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What's New in Oracle® Solaris 11.4

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Updated: August 2018

System Management Features

This section describes the system management features that are new in this release. These features enable you to configure services with seamless configuration management, automate configuration enforcements across systems, and provide secure, remote administrative access.

See also Configure Immutable Zones by Running in the Trusted Path.

System Data Visualization and Performance Analysis With Oracle Solaris System Web Interface Dashboard

Oracle Solaris provides many system observability tools, including statistics tools (such as mpstat), DTrace, and audit records. The Oracle Solaris System Web Interface Dashboard enables you to more easily view different kinds of single system and application performance data together graphically for more effective observability and analysis. Identify current system state, and visualize statistics, faults, and administrative changes over time and compared with other time periods. Open a data sheet to see more details and additional related data. Compare current and historical data graphs to visualize anomalies and trends, view related data in graphs in additional charts on the same page, and view events such as audit events on the same graph with other data.

The Oracle Solaris System Web Interface Dashboard visually shows current and recent performance, any recent system faults, and other events. This combination of information helps you determine which system resources to examine to diagnose problems.

You can view the average utilization for all of a selected type of resource or view the utilization of a single resource. For example, you can determine which applications are responsible for most of the network traffic on a system. Similarly, in addition to overall CPU usage data, you can select the zone partition of CPU usage data to determine which zones are using the CPU the most. You can determine whether a resource is allocated to a particular zone or workload.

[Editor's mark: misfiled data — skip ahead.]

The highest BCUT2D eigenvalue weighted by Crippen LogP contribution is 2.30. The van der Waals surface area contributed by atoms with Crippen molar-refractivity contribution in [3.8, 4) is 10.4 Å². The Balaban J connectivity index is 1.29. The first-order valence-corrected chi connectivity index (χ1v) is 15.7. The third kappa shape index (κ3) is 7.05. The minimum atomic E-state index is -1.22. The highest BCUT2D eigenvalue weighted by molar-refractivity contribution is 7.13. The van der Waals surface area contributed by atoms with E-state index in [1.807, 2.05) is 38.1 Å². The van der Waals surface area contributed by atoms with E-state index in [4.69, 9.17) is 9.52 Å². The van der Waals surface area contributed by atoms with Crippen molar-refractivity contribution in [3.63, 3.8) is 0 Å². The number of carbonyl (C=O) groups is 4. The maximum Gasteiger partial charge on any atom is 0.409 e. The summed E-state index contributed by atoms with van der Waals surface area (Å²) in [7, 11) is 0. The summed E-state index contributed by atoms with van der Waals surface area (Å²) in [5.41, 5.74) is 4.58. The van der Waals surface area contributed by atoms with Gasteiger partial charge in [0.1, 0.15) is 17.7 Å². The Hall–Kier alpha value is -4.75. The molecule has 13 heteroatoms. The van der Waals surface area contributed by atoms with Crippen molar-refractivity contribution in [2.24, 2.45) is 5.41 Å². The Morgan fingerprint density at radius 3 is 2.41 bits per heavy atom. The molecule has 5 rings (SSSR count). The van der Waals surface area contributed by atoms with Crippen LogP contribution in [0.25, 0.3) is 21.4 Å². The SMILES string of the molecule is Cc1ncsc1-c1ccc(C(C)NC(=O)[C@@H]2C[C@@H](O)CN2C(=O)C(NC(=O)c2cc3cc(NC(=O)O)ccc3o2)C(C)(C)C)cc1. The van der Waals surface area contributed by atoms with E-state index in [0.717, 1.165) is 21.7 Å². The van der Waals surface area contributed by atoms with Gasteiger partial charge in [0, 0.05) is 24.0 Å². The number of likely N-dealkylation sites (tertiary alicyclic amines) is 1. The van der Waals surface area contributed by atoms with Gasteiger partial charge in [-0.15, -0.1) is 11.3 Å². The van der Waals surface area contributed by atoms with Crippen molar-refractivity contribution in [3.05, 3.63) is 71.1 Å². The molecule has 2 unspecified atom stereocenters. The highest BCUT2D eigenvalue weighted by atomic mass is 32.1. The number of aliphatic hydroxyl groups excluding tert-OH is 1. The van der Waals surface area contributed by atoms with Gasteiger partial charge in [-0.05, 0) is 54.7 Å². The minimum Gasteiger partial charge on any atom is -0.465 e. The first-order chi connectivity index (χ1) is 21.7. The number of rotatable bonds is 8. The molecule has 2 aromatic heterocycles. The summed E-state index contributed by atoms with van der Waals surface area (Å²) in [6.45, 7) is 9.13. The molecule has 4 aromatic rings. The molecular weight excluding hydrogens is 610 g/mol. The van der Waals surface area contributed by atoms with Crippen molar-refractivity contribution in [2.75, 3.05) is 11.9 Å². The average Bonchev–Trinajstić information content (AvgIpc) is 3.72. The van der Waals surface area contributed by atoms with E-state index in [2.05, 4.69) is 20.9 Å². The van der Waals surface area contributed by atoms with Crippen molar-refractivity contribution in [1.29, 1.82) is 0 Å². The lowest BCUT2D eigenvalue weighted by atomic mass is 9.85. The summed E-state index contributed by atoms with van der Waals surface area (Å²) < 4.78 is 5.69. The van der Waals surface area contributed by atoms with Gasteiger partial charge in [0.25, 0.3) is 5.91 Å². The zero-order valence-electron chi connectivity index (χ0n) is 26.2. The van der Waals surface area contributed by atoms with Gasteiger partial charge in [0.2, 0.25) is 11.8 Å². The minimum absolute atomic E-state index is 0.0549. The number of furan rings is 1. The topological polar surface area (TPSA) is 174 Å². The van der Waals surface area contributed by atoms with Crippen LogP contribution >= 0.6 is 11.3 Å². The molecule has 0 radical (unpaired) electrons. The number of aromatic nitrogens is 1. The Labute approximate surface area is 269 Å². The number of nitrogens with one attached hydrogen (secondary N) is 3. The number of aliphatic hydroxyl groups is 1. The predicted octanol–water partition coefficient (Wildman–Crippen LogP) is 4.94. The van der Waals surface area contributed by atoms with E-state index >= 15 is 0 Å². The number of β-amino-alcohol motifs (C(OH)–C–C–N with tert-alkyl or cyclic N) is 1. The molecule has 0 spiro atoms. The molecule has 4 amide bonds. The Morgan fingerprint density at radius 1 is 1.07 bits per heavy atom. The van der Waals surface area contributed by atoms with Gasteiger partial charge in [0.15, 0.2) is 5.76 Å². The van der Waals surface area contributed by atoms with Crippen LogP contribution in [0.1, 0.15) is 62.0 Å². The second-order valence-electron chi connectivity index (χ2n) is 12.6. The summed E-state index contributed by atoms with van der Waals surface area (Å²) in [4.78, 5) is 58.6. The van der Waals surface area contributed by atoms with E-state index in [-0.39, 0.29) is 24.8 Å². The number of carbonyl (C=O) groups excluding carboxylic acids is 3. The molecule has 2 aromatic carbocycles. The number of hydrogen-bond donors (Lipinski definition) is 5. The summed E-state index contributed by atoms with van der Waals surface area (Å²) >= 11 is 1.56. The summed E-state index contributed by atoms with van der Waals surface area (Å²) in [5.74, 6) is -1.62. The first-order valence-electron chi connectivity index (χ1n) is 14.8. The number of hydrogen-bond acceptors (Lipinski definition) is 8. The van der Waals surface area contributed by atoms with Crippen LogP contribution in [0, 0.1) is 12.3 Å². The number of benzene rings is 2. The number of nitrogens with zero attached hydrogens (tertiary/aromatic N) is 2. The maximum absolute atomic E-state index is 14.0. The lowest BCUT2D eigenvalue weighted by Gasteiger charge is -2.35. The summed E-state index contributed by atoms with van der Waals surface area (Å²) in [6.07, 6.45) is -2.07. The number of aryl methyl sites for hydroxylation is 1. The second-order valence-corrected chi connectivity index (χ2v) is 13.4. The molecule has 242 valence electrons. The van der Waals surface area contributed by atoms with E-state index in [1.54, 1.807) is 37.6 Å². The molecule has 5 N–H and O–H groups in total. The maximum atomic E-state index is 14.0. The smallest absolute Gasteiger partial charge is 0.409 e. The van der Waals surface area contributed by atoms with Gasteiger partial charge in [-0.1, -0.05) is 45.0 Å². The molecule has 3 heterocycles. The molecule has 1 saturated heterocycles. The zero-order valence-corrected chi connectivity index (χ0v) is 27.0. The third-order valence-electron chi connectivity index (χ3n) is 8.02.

For more information, see Using Oracle Solaris 11.4 StatsStore and System Web Interface. For information about how to store your own data in the underlying statistics store, see Adding Custom Data to the Oracle Solaris 11.4 StatsStore and System Web Interface.

Displaying DAX Utilization and Performance

On SPARC M7, M8, T7, and T8 systems, you can use the daxstat command to display DAX statistics (per-dax, per-cpu, or per-queue) in tabular form.

The daxinfo command enables users to determine the static configuration of DAX hardware available on a system. This information can be used for performance and diagnostic reporting.

For more information, see Displaying DAX Information in Managing System Information, Processes, and Performance in Oracle Solaris 11.4 and the daxstat(8) and daxinfo(8) man pages.

SMF Nested Property Groups

The Oracle Solaris Service Management Facility (SMF) provides an infrastructure for storing system configuration data in a central location, rather than within the application-specific configuration files. The previous SMF modeling capability was limited in its ability to model affiliations among configuration data.

The Oracle Solaris 11.4 release modifies the SMF property group relationship so that a property group cannot only be parented by a service or instance, but can also be parented by another property group. With the introduction of this relationship, the ability to model a greater variety of system configuration data is now possible. A consequence of adding this relationship is that when uniquely identifying a property group, you must not only consider the name, but also the lineage.

Nested property groups are subject to the same privilege model as property groups, as well as the same template verification as property groups. For more information, see the smf_template(7) man page.

New SMF Profile Layers

Oracle Solaris 11.4 introduces three new SMF profile layers: enterprise-profile, node-profile, and sysconfig-profile. In previous releases, SMF configuration could only be applied to the site-profile and admin layers. In this release, by using multiple layers, you can apply generally useful configuration to the enterprise-profile layer, location-specific configuration to the site-profile layer, and host-specific configuration to the node-profile layer. This feature enables the effective use of SMF profiles in environments where subsets of systems or individual systems need to override more general configuration.